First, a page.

It will be helpful to know what to expect when you bring him home. There will be a number of things to watch for, both physical and behavioral. The cat who seemed affectionate while in a cage may suddenly become shy, withdrawn, or even aggressive. Careful pre-planning will help avoid many inherent problems.
Your Shelter Cat May Have Medical ProblemsBecause of the crowded conditions of many animal shelters, if is almost inevitable that your newly adopted cat will have one or more medical problems. It is important that you have him vetted prior to bringing him into your home, especially if there are other cats in your house. The best plan is to set the appointment with your veterinarian for the day you will pick up your cat. He or she may ask you to bring a fecal sample, and will want to see whatever medical records the shelter can provide. If this is your first cat and you do not have a veterinarian, the shelter officials can probably make a recommendation. Here are a few of the things your vet will check for:
Fleas, ticks, and worms are common in crowded shelters. Ringworm, a zoonotic disease may also be found. If a fecal test discloses worms (most often roundworms or tapeworms), you will be given medication to rid the cat of worms, along with advice on treating the fleas with a bath and/or a topical flea control product.
- Test for Life-Threatening Diseases
Many shelter cats lived rough on the streets, and may have been exposed to FIV (Feline Immunodeficiency Virus) or FeLV (Feline Leukemia Virus). You won't want to bring these disease home to other cats, so testing for them is of high priority. If the cat tests negative, you should discuss having him vaccinated against these diseases. Much will depend on the known history of the cat. If he was an indoor-only cat, he may not need the vaccines.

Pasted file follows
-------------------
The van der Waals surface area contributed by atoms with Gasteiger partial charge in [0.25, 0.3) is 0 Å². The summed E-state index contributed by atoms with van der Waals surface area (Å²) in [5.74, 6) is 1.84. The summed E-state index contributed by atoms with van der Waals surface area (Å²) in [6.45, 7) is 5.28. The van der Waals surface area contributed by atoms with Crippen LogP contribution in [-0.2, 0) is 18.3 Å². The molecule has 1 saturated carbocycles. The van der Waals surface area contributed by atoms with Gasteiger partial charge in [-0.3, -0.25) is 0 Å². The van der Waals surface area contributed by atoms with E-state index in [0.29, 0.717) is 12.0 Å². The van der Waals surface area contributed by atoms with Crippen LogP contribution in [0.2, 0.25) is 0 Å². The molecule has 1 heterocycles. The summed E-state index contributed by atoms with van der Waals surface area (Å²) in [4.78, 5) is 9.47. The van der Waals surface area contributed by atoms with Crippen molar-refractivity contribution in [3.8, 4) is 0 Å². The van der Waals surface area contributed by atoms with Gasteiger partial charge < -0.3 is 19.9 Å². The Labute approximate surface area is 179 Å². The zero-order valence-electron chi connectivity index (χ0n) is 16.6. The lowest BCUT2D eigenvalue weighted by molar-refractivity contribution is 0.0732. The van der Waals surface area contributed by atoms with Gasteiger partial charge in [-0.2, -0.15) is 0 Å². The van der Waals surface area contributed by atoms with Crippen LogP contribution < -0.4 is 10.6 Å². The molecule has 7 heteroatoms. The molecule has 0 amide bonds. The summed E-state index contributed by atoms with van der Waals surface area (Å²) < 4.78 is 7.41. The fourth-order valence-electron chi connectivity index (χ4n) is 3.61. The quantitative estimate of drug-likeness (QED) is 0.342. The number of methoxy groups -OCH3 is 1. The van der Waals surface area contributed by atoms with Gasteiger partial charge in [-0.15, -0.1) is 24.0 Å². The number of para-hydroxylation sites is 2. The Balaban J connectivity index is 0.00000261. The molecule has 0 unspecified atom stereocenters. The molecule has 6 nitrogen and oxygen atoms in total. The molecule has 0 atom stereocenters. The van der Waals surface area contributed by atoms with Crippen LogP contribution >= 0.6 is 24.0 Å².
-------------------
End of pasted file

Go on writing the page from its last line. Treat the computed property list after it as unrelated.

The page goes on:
- Check for Other Communicable Diseases
A larger percentage of cats in shelters carry the baggage of URIs (Upper Respiratory Infections). The most common are: Feline Panleukopenia Virus (Feline Distemper), Feline Calicivirus, and Rhinotracheitis (Feline Herpes Virus) The symptoms include runny eyes, sneezing, and an elevated temperature. By far, the most serious of these is panleukopenia, especially for young kittens. If your cat tests positive for any of these conditions, your veterinarian will discuss treatment options. If he gets a clean bill of health, he will be given vaccinations for these three diseases - these are called "core vaccines," and are recommended for all cats except the very old or very sick.
- Perform a Physical Exam
While checking for the afore-mentioned conditions, your veterinarian will perform a complete physical examination of your new cat, including palpating his abdomen, and checking for lumps and bumps.
He will then give the indicated vaccinations. If the cat has not been neutered, and appointment will be made at this time for a spay or neuter.
Bringing Your Shelter Cat HomeYour new cat has had a rough day already, and will probably be stressed by the time you bring him home. He is most likely used to the close environment of a shelter cage, so it would be best to keep him confined in a small safe room for the first few days, especially if there are other cats in the house.
Let your cat set the rules at first. Don't be surprised if the cat hides under the bed for several days. As long as he or she has food, water, a litter box, a place to sleep, and a toy or two, he will be okay. Chances are when you are not in the room, he will be coming out to eat, use the litter box, or explore.
Gradually increase your together time. Talk to your cat when you are in the safe room. You may want to sit in a chair and read a book. He'll come around when he finally feels safe with you, but don't rush it. Count your victories in small increments: the first time he peeks out at you from under the bed; the first time he plays with a wand toy with you; the first time he takes a treat you offer him. When he finally jumps up and settles in on your lap, you'll know that he is now your cat, and no longer a shelter cat.